Located some 30km south of Omeo in the heart of Victoria’s scenic High Country, the Haunted Stream Track reopened late in 2017 after being closed for two years as a result of damage caused by irresponsible drivers.
While the eastern end of the Haunted Stream Track runs off the Great Alpine Road near Ensay – 60km down the bitumen from Omeo – the scenic route is via Cassilis through the bush to the track’s western end.
When checking conditions with the local office of DELWP (Department of Environment, Land, Water and Planning) before making this trip, their recommended option was to enter from the western (Dawson City) end of the track.
Part of the repairs DELWP had undertaken involved rebuilding a short uphill section comprising principally yellow clay. With a forecast for thunderstorms, the rangers suggested that, if it became wet, this section would probably only be conquered with the use of a winch, and so tobogganing downhill from the west was perhaps a better option than trying to climb that slippery slope from the east.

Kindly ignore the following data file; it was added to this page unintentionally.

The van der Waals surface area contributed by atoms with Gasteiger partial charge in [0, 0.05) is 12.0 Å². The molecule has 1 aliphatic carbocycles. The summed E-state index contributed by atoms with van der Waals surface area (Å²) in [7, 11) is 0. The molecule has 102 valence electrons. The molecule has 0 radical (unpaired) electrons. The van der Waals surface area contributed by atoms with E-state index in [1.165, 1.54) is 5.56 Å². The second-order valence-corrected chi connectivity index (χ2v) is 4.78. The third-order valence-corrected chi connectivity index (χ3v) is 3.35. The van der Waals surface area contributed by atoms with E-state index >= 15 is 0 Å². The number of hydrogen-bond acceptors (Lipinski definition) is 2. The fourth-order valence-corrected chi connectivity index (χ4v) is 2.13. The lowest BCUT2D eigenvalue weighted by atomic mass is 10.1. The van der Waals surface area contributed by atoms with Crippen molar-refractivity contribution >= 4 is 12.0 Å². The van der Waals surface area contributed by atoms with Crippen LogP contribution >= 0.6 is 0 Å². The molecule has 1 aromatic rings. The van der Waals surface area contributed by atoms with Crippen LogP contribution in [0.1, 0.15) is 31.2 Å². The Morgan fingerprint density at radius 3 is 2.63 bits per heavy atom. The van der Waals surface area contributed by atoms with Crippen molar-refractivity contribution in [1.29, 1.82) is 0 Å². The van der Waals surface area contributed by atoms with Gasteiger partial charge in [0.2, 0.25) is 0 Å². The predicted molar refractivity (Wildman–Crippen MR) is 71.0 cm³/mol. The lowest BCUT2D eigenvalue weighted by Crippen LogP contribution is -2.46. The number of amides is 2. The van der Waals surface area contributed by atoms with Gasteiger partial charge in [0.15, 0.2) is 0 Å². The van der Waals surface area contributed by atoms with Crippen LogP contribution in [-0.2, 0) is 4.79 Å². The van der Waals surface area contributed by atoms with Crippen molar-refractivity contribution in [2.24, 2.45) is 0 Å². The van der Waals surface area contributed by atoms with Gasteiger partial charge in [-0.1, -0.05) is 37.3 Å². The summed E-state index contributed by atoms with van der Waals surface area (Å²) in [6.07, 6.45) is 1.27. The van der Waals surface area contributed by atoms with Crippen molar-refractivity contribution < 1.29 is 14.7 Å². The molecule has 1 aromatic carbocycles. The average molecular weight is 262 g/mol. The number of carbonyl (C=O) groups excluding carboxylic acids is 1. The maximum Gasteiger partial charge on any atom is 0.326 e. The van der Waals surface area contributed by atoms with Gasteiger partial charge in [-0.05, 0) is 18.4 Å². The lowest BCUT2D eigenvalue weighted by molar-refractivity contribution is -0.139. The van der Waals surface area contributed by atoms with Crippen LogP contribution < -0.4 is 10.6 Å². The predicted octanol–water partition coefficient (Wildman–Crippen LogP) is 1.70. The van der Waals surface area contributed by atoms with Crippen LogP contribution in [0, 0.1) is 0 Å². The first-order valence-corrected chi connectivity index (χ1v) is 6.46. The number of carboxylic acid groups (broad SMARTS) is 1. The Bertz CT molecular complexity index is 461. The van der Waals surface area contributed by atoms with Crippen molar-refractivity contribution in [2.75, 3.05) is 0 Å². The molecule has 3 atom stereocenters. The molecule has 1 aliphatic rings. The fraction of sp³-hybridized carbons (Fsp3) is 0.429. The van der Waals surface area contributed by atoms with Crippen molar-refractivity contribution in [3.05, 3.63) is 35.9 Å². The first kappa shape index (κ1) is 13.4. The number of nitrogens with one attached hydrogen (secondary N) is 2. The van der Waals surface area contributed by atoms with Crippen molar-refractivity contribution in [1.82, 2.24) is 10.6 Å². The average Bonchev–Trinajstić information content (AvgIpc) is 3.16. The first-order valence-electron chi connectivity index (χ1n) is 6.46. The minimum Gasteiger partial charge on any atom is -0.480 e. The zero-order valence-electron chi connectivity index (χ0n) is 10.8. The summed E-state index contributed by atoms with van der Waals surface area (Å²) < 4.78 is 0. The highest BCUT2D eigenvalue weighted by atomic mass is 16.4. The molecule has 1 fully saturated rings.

From Omeo the journey to the Haunted Stream passes the Cassilis Historical Area, 20km south of Omeo. A busy goldmining centre in the late 1800s, little remains today of that activity, and Cassilis is just a scattering of farms and small rural lifestyle allotments.
When passing through Cassilis it’s worth checking out the King Cassilis Mine ruins, with its scattering of relics, including old vehicle bodies and remnants of ore-processing machinery.
From Cassilis, the well-made gravel Mt Delusion Road winds through the forest before picking up Brookvale Road and then Angora Road, from where Dawson City Track descends steeply to the Haunted Stream in the valley below. The tracks through are generally in excellent condition, being well-maintained to support the significant logging activity undertaken in the area.
Dawson City Track was bulldozed prior to its re-opening, making what had been a rough and rocky descent much less so. Undoubtedly, with its large sections of yellow clay, once it has seen some use and copped some rain it is likely to revert to its former self. Even as it is, this track would make for an ‘interesting’ drive after rainfall.
The Dawson City Campground is a grassy area large enough to accommodate three or four vehicles. It’s arguably better than the other couple of camping areas along the Haunted Stream, so anyone planning to use it for an overnight stay should get there early or risk missing out. The thick forest and steep hillsides that surround Dawson City make it hard to envisage that this was once the site of a township with a population of 3000.